Lactose intolerance is the inability to absorb sufficient amounts of the milk sugar lactose. If you don’t absorb sufficient amounts of lactose, it passes into your large intestine (colon) and may cause diarrhea, flatulence (gas) and abdominal pain.
Gut-chek for lactose intolerance checks how much of the lactose is not absorbed in your small intestine but passes through into your colon. Bacteria in your colon exposed to lactose forms hydrogen and methane gas. We detect hydrogen and methane gas in the breath that forms originally in your colon.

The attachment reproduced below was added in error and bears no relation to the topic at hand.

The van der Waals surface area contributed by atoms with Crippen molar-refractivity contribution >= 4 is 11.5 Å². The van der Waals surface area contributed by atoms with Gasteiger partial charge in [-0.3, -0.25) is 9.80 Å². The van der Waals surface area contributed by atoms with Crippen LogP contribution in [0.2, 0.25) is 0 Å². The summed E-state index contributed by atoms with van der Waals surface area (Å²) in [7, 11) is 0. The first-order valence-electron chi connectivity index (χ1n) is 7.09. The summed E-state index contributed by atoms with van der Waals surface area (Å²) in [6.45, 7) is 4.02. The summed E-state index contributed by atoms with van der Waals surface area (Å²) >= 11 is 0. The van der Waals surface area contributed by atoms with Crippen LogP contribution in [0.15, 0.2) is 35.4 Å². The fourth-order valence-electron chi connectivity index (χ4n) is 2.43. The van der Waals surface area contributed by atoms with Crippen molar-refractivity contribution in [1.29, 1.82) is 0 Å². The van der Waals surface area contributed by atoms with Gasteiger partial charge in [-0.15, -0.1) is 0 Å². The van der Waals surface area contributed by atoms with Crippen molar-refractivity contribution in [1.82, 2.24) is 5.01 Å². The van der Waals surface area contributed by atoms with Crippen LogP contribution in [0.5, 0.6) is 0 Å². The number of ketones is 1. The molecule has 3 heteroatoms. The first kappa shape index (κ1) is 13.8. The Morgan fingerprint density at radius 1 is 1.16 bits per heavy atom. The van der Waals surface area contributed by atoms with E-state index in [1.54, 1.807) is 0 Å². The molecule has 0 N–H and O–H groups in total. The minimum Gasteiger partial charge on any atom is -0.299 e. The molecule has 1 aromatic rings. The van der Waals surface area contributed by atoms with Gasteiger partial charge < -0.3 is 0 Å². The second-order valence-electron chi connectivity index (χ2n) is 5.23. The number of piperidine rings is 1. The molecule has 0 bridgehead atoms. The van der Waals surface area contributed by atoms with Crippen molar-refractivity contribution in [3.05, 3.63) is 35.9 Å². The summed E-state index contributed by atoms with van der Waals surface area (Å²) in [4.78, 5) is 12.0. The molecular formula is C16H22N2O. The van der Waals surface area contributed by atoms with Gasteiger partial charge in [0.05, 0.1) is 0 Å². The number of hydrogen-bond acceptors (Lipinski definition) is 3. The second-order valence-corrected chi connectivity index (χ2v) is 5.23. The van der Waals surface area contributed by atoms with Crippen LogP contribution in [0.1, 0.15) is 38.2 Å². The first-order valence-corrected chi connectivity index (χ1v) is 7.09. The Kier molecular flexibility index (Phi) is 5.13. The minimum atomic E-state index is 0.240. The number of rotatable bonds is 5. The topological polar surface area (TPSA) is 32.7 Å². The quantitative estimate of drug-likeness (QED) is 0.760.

Gut-chek for lactose intolerance consists of four breath collections. One collection is before we give you 25 grams lactose. We measure hydrogen, methane and carbon dioxide gas in all four tubes by gas chromatography.
The carbon dioxide gas level allows us to check if (a) the breath sample is valid and (b) normalizes the results in case the breath collection is not perfect.
We compare the hydrogen and methane levels in the 1-, 2- and 3-hour breath samples to the baseline (0 minute) sample. If any of the post-lactose samples contain 20 parts per million (ppm) hydrogen and methane gas above the baseline sample, you have an intolerance to lactose.